Coffeyville regularly auctions off cattle and hogs at its sales barn. During the relevant period in 1973, it sold between 1500 and 2000 head of cattle per week. (R. III, 221). As a "person who deals in goods of that kind," Coffeyville is a merchant under section 84-2-104.
Since only merchants who are "sellers" are liable for breach of the implied warranty of merchantability, we must also determine whether Coffeyville is a seller under the Uniform Commercial Code. Section 84-2-103(d) merely defines a seller as "a person who sells or contracts to sell goods." Certainly an auctioneer sells goods, although generally as agent for someone else. The statute provides no explicit guidance on whether an auctioneer acting as agent for another is a seller under the statute. When the statute is not specific we look to the common law as an aid to interpretation. Kan.Stat.Ann. § 84-1-103; Service Iron Foundry, Inc. v. M.A. Bell Co., 2 Kan.App.2d 662, 588 P.2d 463, 472 (1978).
Under traditional agency law, an agent is liable as if it were the principal when the agent acts for an undisclosed principal. This rule applies whether the agent holds itself out as principal or only as agent but does not disclose the identity of its principal. Bruce v. Smith, 204 Kan. 473, 464 P.2d 224 (1970); Restatement (Second) of Agency §§ 321-22 (1958). Applying this common law rule to auctioneers, courts in other jurisdictions have held that an auctioneer is liable as a seller if the auctioneer fails to disclose to the buyer the identity of the principal. E. g., Universal C.I.T. Credit Corp. v. State Farm Mutual Automobile Insurance Co., 493 S.W.2d 385, 390 (Mo.Ct.App.1973); Itoh v. Kimi Sales, Ltd., 74 Misc.2d 402, 345 N.Y.S.2d 416, 420 (Civ.Ct.N.Y.1973); Hagen v. Brzozowski, 336 S.W.2d 213, 215-16 (Tex.Civ.App.1960). The UCC did not alter the common law application of agency principles to sales made by an auctioneer. See Kan.Stat.Ann. § 84-1-103. We believe the Kansas courts would hold that an auctioneer who fails to disclose the identity of its principal and who regularly auctions merchandise of a particular kind is, with regard to those goods, a merchant seller within the coverage of section 84-2-314.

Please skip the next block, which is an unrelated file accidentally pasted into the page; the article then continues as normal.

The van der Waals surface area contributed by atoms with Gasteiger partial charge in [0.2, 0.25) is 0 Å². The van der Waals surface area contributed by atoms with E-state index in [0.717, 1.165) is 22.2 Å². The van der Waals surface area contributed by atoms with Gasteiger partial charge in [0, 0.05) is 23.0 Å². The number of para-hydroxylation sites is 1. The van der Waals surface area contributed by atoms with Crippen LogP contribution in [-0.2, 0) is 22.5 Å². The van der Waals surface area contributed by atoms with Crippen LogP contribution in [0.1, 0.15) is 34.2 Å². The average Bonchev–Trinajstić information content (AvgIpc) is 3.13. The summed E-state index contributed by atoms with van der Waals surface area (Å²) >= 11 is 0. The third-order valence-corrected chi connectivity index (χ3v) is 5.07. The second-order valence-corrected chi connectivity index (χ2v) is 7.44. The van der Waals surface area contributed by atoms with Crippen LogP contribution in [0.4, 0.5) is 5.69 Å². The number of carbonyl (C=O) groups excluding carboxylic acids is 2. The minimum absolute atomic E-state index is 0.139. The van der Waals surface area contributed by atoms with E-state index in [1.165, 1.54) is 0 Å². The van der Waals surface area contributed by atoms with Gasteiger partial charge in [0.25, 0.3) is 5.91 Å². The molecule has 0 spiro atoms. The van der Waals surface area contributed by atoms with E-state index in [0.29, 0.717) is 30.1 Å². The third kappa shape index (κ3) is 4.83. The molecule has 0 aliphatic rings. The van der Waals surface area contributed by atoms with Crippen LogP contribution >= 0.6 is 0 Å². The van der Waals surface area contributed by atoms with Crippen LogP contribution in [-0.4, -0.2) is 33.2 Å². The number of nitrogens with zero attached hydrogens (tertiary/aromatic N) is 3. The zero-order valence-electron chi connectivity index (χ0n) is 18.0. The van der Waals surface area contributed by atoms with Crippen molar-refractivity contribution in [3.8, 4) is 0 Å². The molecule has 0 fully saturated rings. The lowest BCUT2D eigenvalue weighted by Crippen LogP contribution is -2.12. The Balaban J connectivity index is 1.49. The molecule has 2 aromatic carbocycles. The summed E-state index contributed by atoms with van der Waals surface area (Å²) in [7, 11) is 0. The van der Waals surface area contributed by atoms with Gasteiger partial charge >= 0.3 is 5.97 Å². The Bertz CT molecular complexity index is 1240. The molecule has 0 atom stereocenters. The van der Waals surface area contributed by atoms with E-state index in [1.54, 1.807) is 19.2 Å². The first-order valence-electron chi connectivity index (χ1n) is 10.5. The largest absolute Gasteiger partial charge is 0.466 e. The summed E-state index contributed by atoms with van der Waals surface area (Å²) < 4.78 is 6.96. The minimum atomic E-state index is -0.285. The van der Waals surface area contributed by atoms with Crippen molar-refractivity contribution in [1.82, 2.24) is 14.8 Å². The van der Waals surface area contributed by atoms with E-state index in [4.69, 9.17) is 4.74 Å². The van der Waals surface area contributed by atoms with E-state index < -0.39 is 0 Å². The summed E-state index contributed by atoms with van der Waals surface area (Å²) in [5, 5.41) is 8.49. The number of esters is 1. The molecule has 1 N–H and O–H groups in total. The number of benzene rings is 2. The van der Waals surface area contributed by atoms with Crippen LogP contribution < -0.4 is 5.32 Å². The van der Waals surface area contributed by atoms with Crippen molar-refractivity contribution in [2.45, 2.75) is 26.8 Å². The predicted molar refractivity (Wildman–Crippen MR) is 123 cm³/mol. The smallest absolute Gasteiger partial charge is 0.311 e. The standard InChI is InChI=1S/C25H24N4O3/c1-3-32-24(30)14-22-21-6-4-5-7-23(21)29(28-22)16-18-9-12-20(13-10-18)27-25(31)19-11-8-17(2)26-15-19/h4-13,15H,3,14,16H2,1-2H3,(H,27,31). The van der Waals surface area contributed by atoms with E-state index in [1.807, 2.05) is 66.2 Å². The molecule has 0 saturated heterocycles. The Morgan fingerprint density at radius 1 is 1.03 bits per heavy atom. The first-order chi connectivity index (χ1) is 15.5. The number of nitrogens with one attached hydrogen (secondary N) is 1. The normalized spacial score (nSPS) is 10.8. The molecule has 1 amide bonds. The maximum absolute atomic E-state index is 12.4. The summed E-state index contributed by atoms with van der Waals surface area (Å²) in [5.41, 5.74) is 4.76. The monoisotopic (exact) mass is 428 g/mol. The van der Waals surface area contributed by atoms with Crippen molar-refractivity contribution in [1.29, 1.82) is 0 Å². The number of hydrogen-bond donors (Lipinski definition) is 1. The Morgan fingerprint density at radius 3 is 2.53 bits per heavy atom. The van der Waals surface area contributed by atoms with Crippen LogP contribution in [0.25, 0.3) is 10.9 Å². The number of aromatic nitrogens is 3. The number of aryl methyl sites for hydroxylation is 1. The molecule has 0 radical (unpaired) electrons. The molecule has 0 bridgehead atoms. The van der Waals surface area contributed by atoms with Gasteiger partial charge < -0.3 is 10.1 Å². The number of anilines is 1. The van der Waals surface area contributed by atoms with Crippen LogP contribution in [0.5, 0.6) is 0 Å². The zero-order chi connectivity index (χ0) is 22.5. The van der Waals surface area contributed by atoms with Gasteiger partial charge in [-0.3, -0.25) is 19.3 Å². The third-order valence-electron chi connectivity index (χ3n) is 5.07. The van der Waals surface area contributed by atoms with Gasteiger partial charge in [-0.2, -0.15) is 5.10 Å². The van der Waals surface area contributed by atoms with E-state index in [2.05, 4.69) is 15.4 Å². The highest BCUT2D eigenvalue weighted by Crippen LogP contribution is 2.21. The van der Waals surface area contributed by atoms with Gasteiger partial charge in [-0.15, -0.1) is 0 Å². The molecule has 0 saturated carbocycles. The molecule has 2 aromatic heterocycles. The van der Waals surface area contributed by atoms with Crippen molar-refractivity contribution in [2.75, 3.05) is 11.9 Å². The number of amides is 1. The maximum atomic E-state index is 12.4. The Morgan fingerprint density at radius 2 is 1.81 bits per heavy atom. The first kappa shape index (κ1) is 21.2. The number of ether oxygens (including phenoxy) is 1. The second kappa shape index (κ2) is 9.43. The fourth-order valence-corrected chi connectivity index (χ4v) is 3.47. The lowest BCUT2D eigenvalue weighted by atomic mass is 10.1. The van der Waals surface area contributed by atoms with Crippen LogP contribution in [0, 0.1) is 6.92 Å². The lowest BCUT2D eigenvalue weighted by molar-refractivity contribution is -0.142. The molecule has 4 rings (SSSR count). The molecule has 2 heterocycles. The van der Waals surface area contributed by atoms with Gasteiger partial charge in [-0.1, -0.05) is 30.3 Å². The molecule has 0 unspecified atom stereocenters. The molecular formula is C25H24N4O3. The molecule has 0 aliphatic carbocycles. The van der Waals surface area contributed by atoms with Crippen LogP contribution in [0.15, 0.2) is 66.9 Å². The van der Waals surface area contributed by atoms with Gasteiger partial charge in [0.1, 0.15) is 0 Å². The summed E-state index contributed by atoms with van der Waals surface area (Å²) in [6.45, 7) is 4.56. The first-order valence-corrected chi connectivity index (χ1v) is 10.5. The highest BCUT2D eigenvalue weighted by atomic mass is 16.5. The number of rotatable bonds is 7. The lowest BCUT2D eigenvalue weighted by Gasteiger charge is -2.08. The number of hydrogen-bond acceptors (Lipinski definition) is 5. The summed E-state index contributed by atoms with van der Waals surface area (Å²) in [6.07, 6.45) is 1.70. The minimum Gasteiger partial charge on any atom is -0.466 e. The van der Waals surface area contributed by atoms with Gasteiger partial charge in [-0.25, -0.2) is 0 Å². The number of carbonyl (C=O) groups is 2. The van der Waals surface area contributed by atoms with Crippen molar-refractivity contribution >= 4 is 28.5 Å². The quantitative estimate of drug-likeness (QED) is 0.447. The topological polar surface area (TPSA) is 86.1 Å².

It appears Coffeyville did not usually disclose the identity of the owners of the cattle to purchasers at its auctions. At its livestock ring, Coffeyville commonly commingled cattle of several owners. (R. III, 252-53). The auctioneer sold the cattle by size or description rather than by owner or point of origin. Apparently buyers often purchased cattle of numerous owners and without knowing the owners' identities. Testifying for the auctioneer, Ronald Patton said that more than 130 different persons were the owners of the 312 head of cattle the Powers purchased in this particular sale. (R. III, 239-40). The record, then, suggests that Coffeyville did not disclose the owners' identities to the Powers, but the trial court's opinion does not expressly address this issue, nor whether the exceptions to implied warranties in section 84-2-316 apply.1
We therefore reverse the judgment of the district court and remand the case for a finding by the trial court as to whether Coffeyville disclosed the identity of the owners of the cattle sold to the Powers, and for other proceedings consistent with this opinion.
REVERSED and REMANDED.
SETH, Chief Judge, dissents.
In response to issues involved in the instant case, the 1981 Kansas legislature amended section 84-2-316 by adding the following language:
"with respect to the sale of livestock, other than the sale of livestock for immediate slaughter, there shall be no implied warranties, except that the provisions of this paragraph shall not apply in any case where the seller knowingly sells livestock which is diseased."
1981 Kan.Sess.Laws, ch. 215 § 2. This change is effective April 24, 1981, and, of course, would not apply to the instant case.